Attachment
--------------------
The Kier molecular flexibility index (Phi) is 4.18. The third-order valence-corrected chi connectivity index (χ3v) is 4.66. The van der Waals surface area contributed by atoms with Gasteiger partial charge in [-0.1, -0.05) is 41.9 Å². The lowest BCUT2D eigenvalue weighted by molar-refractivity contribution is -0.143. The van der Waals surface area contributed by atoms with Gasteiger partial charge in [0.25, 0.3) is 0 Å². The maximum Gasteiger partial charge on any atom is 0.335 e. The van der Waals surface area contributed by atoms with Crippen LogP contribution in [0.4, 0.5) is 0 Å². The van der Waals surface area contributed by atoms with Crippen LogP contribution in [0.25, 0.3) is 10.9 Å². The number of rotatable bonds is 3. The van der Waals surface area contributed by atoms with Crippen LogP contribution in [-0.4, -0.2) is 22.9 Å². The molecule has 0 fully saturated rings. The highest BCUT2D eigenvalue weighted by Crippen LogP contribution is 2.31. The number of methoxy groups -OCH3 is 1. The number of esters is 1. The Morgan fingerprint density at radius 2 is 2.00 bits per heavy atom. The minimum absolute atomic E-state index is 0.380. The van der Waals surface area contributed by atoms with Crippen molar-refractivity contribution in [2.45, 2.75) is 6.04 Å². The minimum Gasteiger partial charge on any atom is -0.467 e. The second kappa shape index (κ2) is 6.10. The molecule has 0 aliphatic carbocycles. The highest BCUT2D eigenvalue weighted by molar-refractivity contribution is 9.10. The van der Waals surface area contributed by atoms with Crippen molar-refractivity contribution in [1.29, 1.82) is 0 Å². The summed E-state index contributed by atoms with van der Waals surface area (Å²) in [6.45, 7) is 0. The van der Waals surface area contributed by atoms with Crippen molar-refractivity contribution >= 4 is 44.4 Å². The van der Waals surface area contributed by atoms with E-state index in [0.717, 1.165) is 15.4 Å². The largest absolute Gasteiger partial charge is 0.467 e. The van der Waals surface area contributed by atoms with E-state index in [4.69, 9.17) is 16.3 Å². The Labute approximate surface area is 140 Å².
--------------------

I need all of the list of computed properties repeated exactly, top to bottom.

The Kier molecular flexibility index (Phi) is 4.18. The third-order valence-corrected chi connectivity index (χ3v) is 4.66. The van der Waals surface area contributed by atoms with Gasteiger partial charge in [-0.1, -0.05) is 41.9 Å². The lowest BCUT2D eigenvalue weighted by molar-refractivity contribution is -0.143. The van der Waals surface area contributed by atoms with Gasteiger partial charge in [0.25, 0.3) is 0 Å². The maximum Gasteiger partial charge on any atom is 0.335 e. The van der Waals surface area contributed by atoms with Crippen LogP contribution in [0.4, 0.5) is 0 Å². The van der Waals surface area contributed by atoms with Crippen LogP contribution in [0.25, 0.3) is 10.9 Å². The number of rotatable bonds is 3. The van der Waals surface area contributed by atoms with Crippen LogP contribution in [-0.4, -0.2) is 22.9 Å². The molecule has 0 fully saturated rings. The highest BCUT2D eigenvalue weighted by Crippen LogP contribution is 2.31. The number of methoxy groups -OCH3 is 1. The number of esters is 1. The Morgan fingerprint density at radius 2 is 2.00 bits per heavy atom. The minimum absolute atomic E-state index is 0.380. The van der Waals surface area contributed by atoms with Crippen molar-refractivity contribution in [2.45, 2.75) is 6.04 Å². The minimum Gasteiger partial charge on any atom is -0.467 e. The second kappa shape index (κ2) is 6.10. The molecule has 0 aliphatic carbocycles. The highest BCUT2D eigenvalue weighted by molar-refractivity contribution is 9.10. The van der Waals surface area contributed by atoms with Crippen molar-refractivity contribution in [1.29, 1.82) is 0 Å². The summed E-state index contributed by atoms with van der Waals surface area (Å²) in [6.45, 7) is 0. The van der Waals surface area contributed by atoms with Crippen molar-refractivity contribution >= 4 is 44.4 Å². The van der Waals surface area contributed by atoms with E-state index in [0.717, 1.165) is 15.4 Å². The largest absolute Gasteiger partial charge is 0.467 e. The van der Waals surface area contributed by atoms with E-state index in [4.69, 9.17) is 16.3 Å². The Labute approximate surface area is 140 Å².